The term LASER stands for Light Amplification by the Stimulated Emission of Radiation. Laser light is concentrated so that it makes a very powerful and precise tool. Laser therapy uses light to treat cancer cells. Consider the following additional information regarding laser therapy:
Laser surgery is a type of surgery that uses special light beams instead of instruments, such as scalpels, to perform surgical procedures. There are several different types of lasers, each with characteristics that perform specific functions during surgery. Laser light can be delivered either continuously or intermittently and can be used with fiber optics to treat areas of the body that are often difficult to access. The following are some of the different types of lasers used for cancer treatment:
Because cancer cells can be selectively destroyed while most healthy cells are spared, PDT is useful for the treatment of certain cancer tumors. Photodynamic therapy (also called photoradiation therapy or photochemotherapy) is a treatment that uses a combination of a light source and a photosensitizing agent (a medication that is activated by light). The photosensitizing agent is usually injected into the blood and collects more in cancer cells than in normal cells. When the laser's light is focused directly on the tumor, the cancer cells absorb the light, and a chemical reaction occurs which destroys the cancer cells.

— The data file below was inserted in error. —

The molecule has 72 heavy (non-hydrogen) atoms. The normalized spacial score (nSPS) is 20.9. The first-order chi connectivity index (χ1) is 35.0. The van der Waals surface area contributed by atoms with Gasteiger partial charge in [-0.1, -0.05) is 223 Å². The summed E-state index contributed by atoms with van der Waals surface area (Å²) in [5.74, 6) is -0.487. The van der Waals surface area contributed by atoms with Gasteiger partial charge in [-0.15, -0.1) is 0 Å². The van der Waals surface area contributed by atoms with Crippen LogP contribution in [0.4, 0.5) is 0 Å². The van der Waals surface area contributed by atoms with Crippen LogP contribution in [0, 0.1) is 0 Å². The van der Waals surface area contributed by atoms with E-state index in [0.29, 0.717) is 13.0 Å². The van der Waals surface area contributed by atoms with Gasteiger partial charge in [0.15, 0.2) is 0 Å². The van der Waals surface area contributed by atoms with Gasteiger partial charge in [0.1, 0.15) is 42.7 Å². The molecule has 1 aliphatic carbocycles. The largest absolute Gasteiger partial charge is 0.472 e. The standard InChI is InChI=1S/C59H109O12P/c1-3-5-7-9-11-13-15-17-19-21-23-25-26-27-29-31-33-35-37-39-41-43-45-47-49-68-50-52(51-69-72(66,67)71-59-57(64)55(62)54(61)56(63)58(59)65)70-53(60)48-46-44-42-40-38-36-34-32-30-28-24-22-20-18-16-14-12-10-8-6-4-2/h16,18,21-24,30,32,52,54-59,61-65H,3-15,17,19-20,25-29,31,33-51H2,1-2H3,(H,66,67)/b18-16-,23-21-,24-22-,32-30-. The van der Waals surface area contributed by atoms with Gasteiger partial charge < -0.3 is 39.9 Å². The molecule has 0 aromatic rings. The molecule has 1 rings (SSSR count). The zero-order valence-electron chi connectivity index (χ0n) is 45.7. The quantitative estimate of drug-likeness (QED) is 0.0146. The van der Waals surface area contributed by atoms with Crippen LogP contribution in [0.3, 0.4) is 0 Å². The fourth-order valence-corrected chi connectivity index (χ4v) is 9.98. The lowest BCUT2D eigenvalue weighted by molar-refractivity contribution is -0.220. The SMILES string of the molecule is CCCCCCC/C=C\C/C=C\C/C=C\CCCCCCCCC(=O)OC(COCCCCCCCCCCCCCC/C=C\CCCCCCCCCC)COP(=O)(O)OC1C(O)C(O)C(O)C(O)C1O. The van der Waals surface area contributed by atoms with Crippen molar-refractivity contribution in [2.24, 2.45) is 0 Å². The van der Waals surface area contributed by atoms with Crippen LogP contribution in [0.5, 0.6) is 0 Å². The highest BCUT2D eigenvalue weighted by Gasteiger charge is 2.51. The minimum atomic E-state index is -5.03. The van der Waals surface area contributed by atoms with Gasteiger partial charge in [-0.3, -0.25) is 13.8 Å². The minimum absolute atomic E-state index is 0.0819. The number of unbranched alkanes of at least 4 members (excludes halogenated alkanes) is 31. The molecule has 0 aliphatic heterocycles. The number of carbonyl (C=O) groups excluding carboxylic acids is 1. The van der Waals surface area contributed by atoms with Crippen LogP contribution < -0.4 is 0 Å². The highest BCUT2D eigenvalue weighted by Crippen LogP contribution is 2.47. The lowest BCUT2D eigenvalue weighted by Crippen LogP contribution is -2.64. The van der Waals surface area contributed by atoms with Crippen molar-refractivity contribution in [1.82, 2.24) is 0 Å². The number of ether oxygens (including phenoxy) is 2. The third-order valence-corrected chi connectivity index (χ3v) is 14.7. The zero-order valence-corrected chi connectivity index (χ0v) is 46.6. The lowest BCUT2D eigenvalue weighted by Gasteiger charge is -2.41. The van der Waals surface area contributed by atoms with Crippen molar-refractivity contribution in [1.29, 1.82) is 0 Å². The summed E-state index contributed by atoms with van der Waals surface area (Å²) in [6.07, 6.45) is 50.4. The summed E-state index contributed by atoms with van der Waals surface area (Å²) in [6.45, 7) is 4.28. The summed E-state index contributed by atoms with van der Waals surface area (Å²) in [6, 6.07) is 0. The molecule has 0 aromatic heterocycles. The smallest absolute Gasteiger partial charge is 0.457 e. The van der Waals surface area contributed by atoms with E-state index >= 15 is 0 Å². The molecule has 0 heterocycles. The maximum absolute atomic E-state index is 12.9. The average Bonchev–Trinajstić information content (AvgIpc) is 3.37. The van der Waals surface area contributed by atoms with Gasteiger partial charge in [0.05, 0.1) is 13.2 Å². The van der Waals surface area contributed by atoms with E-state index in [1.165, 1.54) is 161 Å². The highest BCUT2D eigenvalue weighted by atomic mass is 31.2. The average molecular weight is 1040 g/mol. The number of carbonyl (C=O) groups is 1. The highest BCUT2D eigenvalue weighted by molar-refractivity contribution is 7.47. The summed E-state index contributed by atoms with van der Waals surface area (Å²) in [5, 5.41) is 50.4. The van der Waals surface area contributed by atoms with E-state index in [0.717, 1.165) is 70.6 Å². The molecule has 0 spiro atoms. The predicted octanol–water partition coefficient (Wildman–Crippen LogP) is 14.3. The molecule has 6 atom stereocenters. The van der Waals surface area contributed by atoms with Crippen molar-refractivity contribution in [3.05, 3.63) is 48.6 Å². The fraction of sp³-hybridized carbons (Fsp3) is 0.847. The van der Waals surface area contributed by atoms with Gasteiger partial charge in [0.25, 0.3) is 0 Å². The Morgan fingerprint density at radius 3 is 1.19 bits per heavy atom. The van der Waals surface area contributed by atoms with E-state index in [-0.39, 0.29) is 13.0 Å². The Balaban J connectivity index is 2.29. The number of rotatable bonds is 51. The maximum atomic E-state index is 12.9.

The FDA has approved the use of PDT for certain types of cancer that are found just under the skin or in the lining of certain organs, because PDT can only pass through a limited tissue depth. Cancer types that may be treated with PDT include cancer of the esophagus, non-small cell lung cancer, and actinic keratosis (a precancerous skin lesion). Advantages of PDT as shown in clinical trials are potentially fewer side effects than other treatments and the ability to use the treatment repeatedly at the same site if needed.
The side effects of PDT are relatively mild and may include a small amount of damage to healthy tissue. Also, a patient's skin and eyes are sensitive to light for as long as six weeks or more after treatment is completed. Depending on the area that is treated, patients may experience other temporary side effects. As each person's individual medical profile and diagnosis is different, so is his or her reaction to treatment. Side effects may be severe, mild, or absent. Be sure to discuss with your cancer care team any or all possible side effects of treatment before the treatment begins.
Lasers are used in surgery for the following types of cancer because they often have a special requirement that only lasers can meet, such as the ability to reach a hard to treat location, apply heat, or cut only a very small area:
Laser surgery is also used for palliative surgery in cancer patients. The purpose of palliative surgery is to help the patient feel better and more comfortable or function better even though it may not treat the cancer. An example of this type of surgery may involve surgery to remove a growth that is making it difficult for a patient to eat comfortably.
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